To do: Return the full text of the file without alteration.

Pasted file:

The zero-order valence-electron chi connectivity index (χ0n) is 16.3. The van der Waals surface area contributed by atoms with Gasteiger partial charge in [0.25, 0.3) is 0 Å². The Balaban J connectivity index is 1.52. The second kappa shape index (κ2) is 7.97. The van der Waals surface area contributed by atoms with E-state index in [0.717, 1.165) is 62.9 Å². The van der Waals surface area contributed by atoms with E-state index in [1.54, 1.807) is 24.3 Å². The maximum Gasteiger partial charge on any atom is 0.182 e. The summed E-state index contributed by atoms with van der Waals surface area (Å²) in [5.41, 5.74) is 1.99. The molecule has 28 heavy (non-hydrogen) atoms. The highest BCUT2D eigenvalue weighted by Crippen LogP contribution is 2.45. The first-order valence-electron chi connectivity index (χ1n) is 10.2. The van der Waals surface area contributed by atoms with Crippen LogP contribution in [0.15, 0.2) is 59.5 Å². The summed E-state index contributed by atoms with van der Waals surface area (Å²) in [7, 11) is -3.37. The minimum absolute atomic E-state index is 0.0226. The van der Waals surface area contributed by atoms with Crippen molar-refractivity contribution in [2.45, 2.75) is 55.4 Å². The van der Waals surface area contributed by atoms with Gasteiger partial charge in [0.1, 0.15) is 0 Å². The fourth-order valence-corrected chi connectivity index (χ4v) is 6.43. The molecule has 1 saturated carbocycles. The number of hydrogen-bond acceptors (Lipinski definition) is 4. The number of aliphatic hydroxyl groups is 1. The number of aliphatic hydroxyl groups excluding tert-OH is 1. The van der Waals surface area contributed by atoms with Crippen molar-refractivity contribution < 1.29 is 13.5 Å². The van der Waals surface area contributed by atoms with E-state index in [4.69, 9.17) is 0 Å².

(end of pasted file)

The zero-order valence-electron chi connectivity index (χ0n) is 16.3. The van der Waals surface area contributed by atoms with Gasteiger partial charge in [0.25, 0.3) is 0 Å². The Balaban J connectivity index is 1.52. The second kappa shape index (κ2) is 7.97. The van der Waals surface area contributed by atoms with E-state index in [0.717, 1.165) is 62.9 Å². The van der Waals surface area contributed by atoms with E-state index in [1.54, 1.807) is 24.3 Å². The maximum Gasteiger partial charge on any atom is 0.182 e. The summed E-state index contributed by atoms with van der Waals surface area (Å²) in [5.41, 5.74) is 1.99. The molecule has 28 heavy (non-hydrogen) atoms. The highest BCUT2D eigenvalue weighted by Crippen LogP contribution is 2.45. The first-order valence-electron chi connectivity index (χ1n) is 10.2. The van der Waals surface area contributed by atoms with Crippen LogP contribution in [0.15, 0.2) is 59.5 Å². The summed E-state index contributed by atoms with van der Waals surface area (Å²) in [7, 11) is -3.37. The minimum absolute atomic E-state index is 0.0226. The van der Waals surface area contributed by atoms with Crippen molar-refractivity contribution in [2.45, 2.75) is 55.4 Å². The van der Waals surface area contributed by atoms with Gasteiger partial charge in [0.1, 0.15) is 0 Å². The fourth-order valence-corrected chi connectivity index (χ4v) is 6.43. The molecule has 1 saturated carbocycles. The number of hydrogen-bond acceptors (Lipinski definition) is 4. The number of aliphatic hydroxyl groups is 1. The number of aliphatic hydroxyl groups excluding tert-OH is 1. The van der Waals surface area contributed by atoms with Crippen molar-refractivity contribution < 1.29 is 13.5 Å². The van der Waals surface area contributed by atoms with E-state index in [4.69, 9.17) is 0 Å².